I’m pretty sure I have mentioned before that the Martian Manhunter is my favourite comic book character. In fact, I think it a running theme in everything I write; no matter how unrelated it is I manage to give the Green Martian a mention. In this gushing jumble of assorted sentences, which stems from a conversation I had with Lewis in a shopping center a few years ago, I will try to explain why I believe the character to be one of the best around. As with most comic book characters the continuous line of reboots can get pretty confusing, and while this article will contain some information from the New 52 version of the character, I’ll be primarily focusing on the original, because that’s the version I’m most familiar with.
Powers and weaknesses
The Martian Manhunter is one of the most powerful heroes in the DC universe with abilities including superhuman strength, durability, flight, regeneration, shape-shifting, intangibility, invisibility, telepathy, telekinesis, extrasensory input, and optic blasts. While you may groan, bemoaning him for being boring like Superman because nothing can really harm him, you’re bloody wrong.
J’onn J’onzz has one major weakness- fire. In some imaginings fire cannot physically hurt him, with his susceptibility to it being purely mental, while in others, fire can damage him. This may seem like an awful weakness for a character to have, especially when you are in the business of saving the world, but this has an important edge on his stories. Giving the Martian Manhunter a common vulnerability means that the reader or viewer is often on edge, scared for the character’s well-being.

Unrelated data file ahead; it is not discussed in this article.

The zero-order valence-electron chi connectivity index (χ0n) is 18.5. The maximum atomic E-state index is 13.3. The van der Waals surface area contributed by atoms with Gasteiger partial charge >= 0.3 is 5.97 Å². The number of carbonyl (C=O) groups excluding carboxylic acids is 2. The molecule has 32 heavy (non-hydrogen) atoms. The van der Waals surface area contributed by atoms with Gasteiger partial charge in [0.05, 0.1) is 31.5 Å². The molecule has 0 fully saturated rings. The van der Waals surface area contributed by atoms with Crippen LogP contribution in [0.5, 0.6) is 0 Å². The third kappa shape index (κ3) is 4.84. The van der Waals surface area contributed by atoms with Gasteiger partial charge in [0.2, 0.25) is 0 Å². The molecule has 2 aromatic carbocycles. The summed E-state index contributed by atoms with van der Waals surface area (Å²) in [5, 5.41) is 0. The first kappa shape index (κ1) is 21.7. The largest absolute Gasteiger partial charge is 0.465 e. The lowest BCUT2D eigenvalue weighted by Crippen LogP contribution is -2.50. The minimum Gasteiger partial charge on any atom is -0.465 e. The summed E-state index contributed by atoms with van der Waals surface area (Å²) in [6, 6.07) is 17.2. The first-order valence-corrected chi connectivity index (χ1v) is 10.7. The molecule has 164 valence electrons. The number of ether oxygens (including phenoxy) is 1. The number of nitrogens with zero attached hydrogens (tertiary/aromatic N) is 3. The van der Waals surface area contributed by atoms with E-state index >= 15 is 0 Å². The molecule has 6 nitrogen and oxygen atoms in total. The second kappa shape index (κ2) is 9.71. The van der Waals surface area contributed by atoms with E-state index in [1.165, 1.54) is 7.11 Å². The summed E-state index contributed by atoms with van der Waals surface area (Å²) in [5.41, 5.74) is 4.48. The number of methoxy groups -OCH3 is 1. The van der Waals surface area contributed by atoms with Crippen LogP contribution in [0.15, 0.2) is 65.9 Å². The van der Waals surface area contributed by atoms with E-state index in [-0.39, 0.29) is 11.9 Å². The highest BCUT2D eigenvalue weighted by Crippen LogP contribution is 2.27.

I know the 90s weren’t the greatest time for comic books, some of the stories got pretty damn weird, but it’s during this time that The Martian Manhunter got his notable 32 issue series. This rendition of the Manhunter set out his origin in the Son of Mars story arc. The telepathic Martian race was under attack by a virus, and it wasn’t just the common cold; it was a prophesied plague known as h’ronmeer’s curse. The virus spread rapidly through from Martian to Martian as they communicated telepathically with one another, and resulted in the Martians bursting into flames… nice. J’onn being the species’ most successful detective, or “Manhunter”, was tasked with finding the cause of the curse. J’onzz managed to prevent infection by closing his mind off from his people, including the ones he loved most- his wife and daughter. Unfortunately for the Green Gumshoe, his wife and child weren’t as resilient as him and as their minds connected they burst into flames in front of his eyes. J’onn did eventually find the culprit (his own brother) but only after the rest of his race had perished. The Manhunter then spent decades, possibly centuries, wandering his burnt planet alone until he was brought to Earth in a teleportation accident, where he took on the guise of PI John Jones among many others. I personally prefer this origin the character- a detective that was too slow in figuring out the problem which resulted in the death of his planet. The addition of his family burning in front of his eyes adds so much more to his characterisation than the New 52 origin, which has him off world training to become the next leader of Mars as his planet burns.